It is the beginning of the end for this teenage Grammy winner.
She has served her purpose and the powers that be are making a big deal out of nothing, just to give them an excuse to move on to someone else they can control.
The Tide Has Rapidly Turned on Billie Eilish
Backlash, as a very abrupt kind of motion, is governed by the laws of Sir Isaac Newton. Action begets reaction in equal measure. The action on Billie Eilish has been intense this year. She swept all the major categories at the Grammys last week on the strength of her debut When We All Fall Asleep Where Do We Go? and its meteoric single “Bad Guy.” It’s the first time a woman has ever done so. She also secured the next James Bond theme song and a spot to perform at this week’s Academy Awards. A year ago, you had to be up on things to know her name. A month ago, people over 25 or so generally knew a song or two but couldn’t necessarily pick her out of a lineup. Now, there’s voice-of-a-generation energy around her. Her claustrophobic, inescapable sound — a feat in literal bedroom pop, since it was written and produced alongside her older brother, Finneas O’Connell, in the house where the siblings were raised — has been framed as a watershed moment in modern pop music. She’s seen as a disruptor.
But is it true? Does Billie Eilish want that attention? Her party anthem “Xanny” is about sipping canned Coca-Cola while watching people slowly lose their marbles over drugs and drinks. (“Listen Before I Go,” “I Love You,” and “Goodbye,” the triptych of songs that closes out When We All Fall Asleep, form a kind of mini-concept album where she dies at the end.) Her fashion sense is a quirky take on matchy ’90s hip-hop gear (blanched of the context), all lurid prints and slightly unusual dimensions that draw attention away from her figure, like something you might see in a Busta Rhymes or Missy Elliott video. “Billie Eilish dresses like Big Pun,” one Twitter user famously quipped. Like her music, Eilish’s approach to fame is more of a rejection. She still lives in the same house, although her parents, both actors who’ve enjoyed quiet but constant film and television work since the ’80s, now work for her. (Gamers may recognize Eilish’s mom, Maggie Baird, as the voice of Samara from the Mass Effect series.) A rant on consumerism in hip-hop in her first Vogue cover story is both textbook Billie, in its objection to the machinery of celebrity, and a red flag for rap fans, who are tired of pop stars mining the sound and fashion while bristling at the content.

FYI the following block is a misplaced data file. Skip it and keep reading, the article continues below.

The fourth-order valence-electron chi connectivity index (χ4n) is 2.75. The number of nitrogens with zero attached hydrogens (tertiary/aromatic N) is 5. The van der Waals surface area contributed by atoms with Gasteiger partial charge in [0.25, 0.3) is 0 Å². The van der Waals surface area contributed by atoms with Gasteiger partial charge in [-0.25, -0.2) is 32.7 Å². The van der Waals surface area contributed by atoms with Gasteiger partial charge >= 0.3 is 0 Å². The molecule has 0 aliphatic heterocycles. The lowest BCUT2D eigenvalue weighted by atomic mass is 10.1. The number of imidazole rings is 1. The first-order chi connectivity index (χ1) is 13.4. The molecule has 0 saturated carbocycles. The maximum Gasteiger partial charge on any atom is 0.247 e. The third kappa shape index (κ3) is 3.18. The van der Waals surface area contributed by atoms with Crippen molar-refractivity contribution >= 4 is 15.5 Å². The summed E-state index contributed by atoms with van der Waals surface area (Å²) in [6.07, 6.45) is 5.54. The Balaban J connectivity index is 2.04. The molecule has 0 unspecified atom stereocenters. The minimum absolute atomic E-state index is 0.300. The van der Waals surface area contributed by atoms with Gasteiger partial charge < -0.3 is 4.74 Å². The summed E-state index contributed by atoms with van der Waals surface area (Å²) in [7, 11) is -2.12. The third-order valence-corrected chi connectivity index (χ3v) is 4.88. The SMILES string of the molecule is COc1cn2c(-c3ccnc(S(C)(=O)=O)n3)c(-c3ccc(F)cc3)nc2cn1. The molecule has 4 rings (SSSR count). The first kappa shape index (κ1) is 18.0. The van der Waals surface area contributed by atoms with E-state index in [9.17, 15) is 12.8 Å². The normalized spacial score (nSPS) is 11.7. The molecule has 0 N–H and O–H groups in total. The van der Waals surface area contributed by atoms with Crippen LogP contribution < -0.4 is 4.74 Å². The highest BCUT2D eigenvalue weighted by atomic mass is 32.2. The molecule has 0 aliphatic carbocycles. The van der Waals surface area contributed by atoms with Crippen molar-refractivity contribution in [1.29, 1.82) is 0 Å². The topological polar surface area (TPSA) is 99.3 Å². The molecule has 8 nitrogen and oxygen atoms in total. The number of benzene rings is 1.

“There’s a difference between lying in a song and writing a story,” Eilish said in the profile. “There are tons of songs where people are just lying. There’s a lot of that in rap right now, from people that I know who rap.” She’s not entirely wrong; a good grip of rap’s bombast is posturing. It’s a grievance that’s existed as long as the music has. Historically, it has come as an insult from people trying to write hip-hop culture off as vulgar, sexist, materialistic, and bloodthirsty. It’s the logic that landed 2 Live Crew in obscenity trials for As Nasty As They Wanna Be 30 years ago. It’s the reason a sitting president publicly objected to Ice-T’s “Cop Killer” in the ’90s. It’s the thing Miley Cyrus said when she retreated to the comfort of squeaky-clean pop music after gentrifying strip-club trap in the whirlwind of press around 2012’s Bangerz. It’s hard not to view Billie Eilish’s remarks through the prism of the long history of white music fans and white musicians turning their noses up at rap music, to invoke the famous Paul Mooney aphorism about people enjoying the trappings of blackness but not the hardship. But we know Eilish doesn’t hate hip-hop. She loves Tierra Whack. She texts Drake. She was so moved by the loss of XXXTentacion that she wrote a song for him. – Source